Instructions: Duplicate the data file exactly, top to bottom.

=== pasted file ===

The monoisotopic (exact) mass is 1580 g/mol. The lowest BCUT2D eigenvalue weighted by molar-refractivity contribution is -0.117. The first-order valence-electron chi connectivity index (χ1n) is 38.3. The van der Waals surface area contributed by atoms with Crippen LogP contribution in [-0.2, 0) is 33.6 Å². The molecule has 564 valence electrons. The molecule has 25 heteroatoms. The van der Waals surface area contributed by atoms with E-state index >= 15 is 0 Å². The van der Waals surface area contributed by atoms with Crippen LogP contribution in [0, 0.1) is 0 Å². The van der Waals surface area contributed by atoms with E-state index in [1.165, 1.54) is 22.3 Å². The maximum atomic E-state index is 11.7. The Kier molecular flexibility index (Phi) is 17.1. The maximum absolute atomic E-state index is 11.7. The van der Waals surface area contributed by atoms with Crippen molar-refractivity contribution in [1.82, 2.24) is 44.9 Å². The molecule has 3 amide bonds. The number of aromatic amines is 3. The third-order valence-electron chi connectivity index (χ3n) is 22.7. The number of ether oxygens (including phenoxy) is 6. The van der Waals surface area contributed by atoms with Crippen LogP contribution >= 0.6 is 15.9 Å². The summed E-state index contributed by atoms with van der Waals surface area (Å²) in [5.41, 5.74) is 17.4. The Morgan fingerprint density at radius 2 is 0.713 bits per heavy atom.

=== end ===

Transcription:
The monoisotopic (exact) mass is 1580 g/mol. The lowest BCUT2D eigenvalue weighted by molar-refractivity contribution is -0.117. The first-order valence-electron chi connectivity index (χ1n) is 38.3. The van der Waals surface area contributed by atoms with Crippen LogP contribution in [-0.2, 0) is 33.6 Å². The molecule has 564 valence electrons. The molecule has 25 heteroatoms. The van der Waals surface area contributed by atoms with E-state index >= 15 is 0 Å². The van der Waals surface area contributed by atoms with Crippen LogP contribution in [0, 0.1) is 0 Å². The van der Waals surface area contributed by atoms with E-state index in [1.165, 1.54) is 22.3 Å². The maximum atomic E-state index is 11.7. The Kier molecular flexibility index (Phi) is 17.1. The maximum absolute atomic E-state index is 11.7. The van der Waals surface area contributed by atoms with Crippen molar-refractivity contribution in [1.82, 2.24) is 44.9 Å². The molecule has 3 amide bonds. The number of aromatic amines is 3. The third-order valence-electron chi connectivity index (χ3n) is 22.7. The number of ether oxygens (including phenoxy) is 6. The van der Waals surface area contributed by atoms with Crippen LogP contribution >= 0.6 is 15.9 Å². The summed E-state index contributed by atoms with van der Waals surface area (Å²) in [5.41, 5.74) is 17.4. The Morgan fingerprint density at radius 2 is 0.713 bits per heavy atom.